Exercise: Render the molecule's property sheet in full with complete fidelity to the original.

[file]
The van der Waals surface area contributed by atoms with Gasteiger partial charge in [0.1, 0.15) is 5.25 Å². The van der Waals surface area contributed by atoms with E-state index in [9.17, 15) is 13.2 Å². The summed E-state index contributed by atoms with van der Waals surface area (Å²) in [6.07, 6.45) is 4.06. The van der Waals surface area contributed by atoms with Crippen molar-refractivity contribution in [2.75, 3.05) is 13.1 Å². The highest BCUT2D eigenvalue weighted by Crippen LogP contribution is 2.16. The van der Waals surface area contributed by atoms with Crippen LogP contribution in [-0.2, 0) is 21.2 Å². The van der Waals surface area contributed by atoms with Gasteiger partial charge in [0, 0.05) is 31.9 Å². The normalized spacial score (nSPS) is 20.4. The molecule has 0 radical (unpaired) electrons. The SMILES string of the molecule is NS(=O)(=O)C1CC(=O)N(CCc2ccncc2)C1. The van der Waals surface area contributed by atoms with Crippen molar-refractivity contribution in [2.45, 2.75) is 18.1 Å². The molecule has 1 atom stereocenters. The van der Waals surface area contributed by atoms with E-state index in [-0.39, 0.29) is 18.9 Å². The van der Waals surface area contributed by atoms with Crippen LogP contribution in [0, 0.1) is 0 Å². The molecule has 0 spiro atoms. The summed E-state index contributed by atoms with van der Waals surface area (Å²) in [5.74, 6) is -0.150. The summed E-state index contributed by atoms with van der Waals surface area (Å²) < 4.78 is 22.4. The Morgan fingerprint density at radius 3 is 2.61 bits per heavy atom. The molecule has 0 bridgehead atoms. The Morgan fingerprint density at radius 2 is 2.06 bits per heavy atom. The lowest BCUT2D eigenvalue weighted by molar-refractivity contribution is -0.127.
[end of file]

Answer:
The van der Waals surface area contributed by atoms with Gasteiger partial charge in [0.1, 0.15) is 5.25 Å². The van der Waals surface area contributed by atoms with E-state index in [9.17, 15) is 13.2 Å². The summed E-state index contributed by atoms with van der Waals surface area (Å²) in [6.07, 6.45) is 4.06. The van der Waals surface area contributed by atoms with Crippen molar-refractivity contribution in [2.75, 3.05) is 13.1 Å². The highest BCUT2D eigenvalue weighted by Crippen LogP contribution is 2.16. The van der Waals surface area contributed by atoms with Crippen LogP contribution in [-0.2, 0) is 21.2 Å². The van der Waals surface area contributed by atoms with Gasteiger partial charge in [0, 0.05) is 31.9 Å². The normalized spacial score (nSPS) is 20.4. The molecule has 0 radical (unpaired) electrons. The SMILES string of the molecule is NS(=O)(=O)C1CC(=O)N(CCc2ccncc2)C1. The van der Waals surface area contributed by atoms with Crippen molar-refractivity contribution in [2.45, 2.75) is 18.1 Å². The molecule has 1 atom stereocenters. The van der Waals surface area contributed by atoms with E-state index in [-0.39, 0.29) is 18.9 Å². The van der Waals surface area contributed by atoms with Crippen LogP contribution in [0, 0.1) is 0 Å². The molecule has 0 spiro atoms. The summed E-state index contributed by atoms with van der Waals surface area (Å²) in [5.74, 6) is -0.150. The summed E-state index contributed by atoms with van der Waals surface area (Å²) < 4.78 is 22.4. The Morgan fingerprint density at radius 3 is 2.61 bits per heavy atom. The molecule has 0 bridgehead atoms. The Morgan fingerprint density at radius 2 is 2.06 bits per heavy atom. The lowest BCUT2D eigenvalue weighted by molar-refractivity contribution is -0.127.